(Updates with Rosario exchange agronomist’s comments in fourth paragraph, corn prices in fifth paragraph.)
Oct. 11 (Bloomberg) -- Corn farmers in Argentina, the world’s second-largest exporter, may finish sowing in the main producing region by the end of the month after rain allowed growers to speed up planting, the Rosario Cereals Exchange said.
Producers have planted about half the corn crop and can resume sowing after a few days of “fantastic” precipitation, said Cristian Russo, an agronomist at the Rosario exchange. The main corn- and soybean-growing areas received as much as 80 millimeters (3.1 inches) of rain in the past four days, the exchange said on its website today.
Some farmers were expected to halt or slow down planting until at least November after a month of below-average rainfall, the Buenos Aires Cereals Exchange said Oct. 3. The main growing region may receive more rain in the next few days, Russo said in a telephone interview from Rosario today.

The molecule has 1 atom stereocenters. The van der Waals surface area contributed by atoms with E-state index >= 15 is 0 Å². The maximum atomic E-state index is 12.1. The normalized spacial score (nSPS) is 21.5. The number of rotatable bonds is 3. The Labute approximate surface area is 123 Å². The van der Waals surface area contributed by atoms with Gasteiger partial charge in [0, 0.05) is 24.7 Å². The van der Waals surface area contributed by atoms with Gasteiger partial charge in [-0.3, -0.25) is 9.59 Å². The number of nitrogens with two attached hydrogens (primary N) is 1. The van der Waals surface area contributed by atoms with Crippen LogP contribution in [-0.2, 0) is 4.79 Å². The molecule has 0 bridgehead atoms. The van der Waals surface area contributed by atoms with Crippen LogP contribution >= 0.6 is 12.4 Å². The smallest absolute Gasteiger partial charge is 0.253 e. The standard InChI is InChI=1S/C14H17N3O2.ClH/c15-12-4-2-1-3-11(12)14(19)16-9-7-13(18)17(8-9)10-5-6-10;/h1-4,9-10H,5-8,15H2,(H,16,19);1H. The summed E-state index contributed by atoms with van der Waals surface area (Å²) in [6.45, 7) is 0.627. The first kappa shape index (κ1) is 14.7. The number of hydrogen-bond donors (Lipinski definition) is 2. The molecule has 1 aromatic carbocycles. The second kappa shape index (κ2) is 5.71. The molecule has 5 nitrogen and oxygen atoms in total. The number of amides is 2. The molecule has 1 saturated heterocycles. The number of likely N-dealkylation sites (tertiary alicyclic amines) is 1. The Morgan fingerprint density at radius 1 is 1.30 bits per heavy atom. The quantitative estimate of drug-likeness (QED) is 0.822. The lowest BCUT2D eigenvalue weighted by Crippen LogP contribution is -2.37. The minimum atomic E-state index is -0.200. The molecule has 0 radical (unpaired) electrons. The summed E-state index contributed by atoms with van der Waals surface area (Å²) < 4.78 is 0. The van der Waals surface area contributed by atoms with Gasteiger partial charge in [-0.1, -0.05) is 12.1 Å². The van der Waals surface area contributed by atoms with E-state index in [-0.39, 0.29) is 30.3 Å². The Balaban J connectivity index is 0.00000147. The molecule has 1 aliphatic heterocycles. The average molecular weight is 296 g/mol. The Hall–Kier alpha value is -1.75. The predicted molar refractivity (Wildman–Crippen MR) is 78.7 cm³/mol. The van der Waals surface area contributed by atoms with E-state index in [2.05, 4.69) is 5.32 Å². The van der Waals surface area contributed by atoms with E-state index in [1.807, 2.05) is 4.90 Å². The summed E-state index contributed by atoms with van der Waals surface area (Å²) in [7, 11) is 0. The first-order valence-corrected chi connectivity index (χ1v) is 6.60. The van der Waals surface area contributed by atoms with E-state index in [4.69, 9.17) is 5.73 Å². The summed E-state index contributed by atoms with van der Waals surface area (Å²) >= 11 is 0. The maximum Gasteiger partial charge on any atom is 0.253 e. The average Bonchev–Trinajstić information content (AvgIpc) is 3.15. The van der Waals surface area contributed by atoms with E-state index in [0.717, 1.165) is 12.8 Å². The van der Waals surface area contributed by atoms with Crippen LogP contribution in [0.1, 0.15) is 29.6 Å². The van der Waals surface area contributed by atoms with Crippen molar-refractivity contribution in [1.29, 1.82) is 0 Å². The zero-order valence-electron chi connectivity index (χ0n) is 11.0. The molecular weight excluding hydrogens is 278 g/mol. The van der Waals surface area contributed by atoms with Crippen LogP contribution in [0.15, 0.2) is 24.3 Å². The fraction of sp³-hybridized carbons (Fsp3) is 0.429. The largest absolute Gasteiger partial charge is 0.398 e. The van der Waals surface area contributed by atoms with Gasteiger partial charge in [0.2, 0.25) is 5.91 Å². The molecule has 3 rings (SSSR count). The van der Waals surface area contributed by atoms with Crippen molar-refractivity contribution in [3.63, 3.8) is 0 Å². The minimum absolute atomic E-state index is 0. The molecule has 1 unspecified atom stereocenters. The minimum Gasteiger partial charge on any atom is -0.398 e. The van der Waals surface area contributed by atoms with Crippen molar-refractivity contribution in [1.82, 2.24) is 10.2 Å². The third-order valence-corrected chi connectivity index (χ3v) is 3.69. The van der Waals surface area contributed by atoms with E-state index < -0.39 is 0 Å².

Rainfall since Oct. 7 was “almost optimum” for the country’s crops, he said. “Now the conditions are right” to finish planting by the end of the month, he said.
Corn futures for December delivery rose 4.5 cents, or 0.7 percent, to $6.095 a bushel at 9:36 a.m. on the Chicago Board of Trade. The U.S. is the world’s biggest corn producer.
--Editors: Jessica Brice, Dale Crofts
To contact the reporters on this story: Rodrigo Orihuela in Buenos Aires at firstname.lastname@example.org; Laura Price in Buenos Aires at email@example.com
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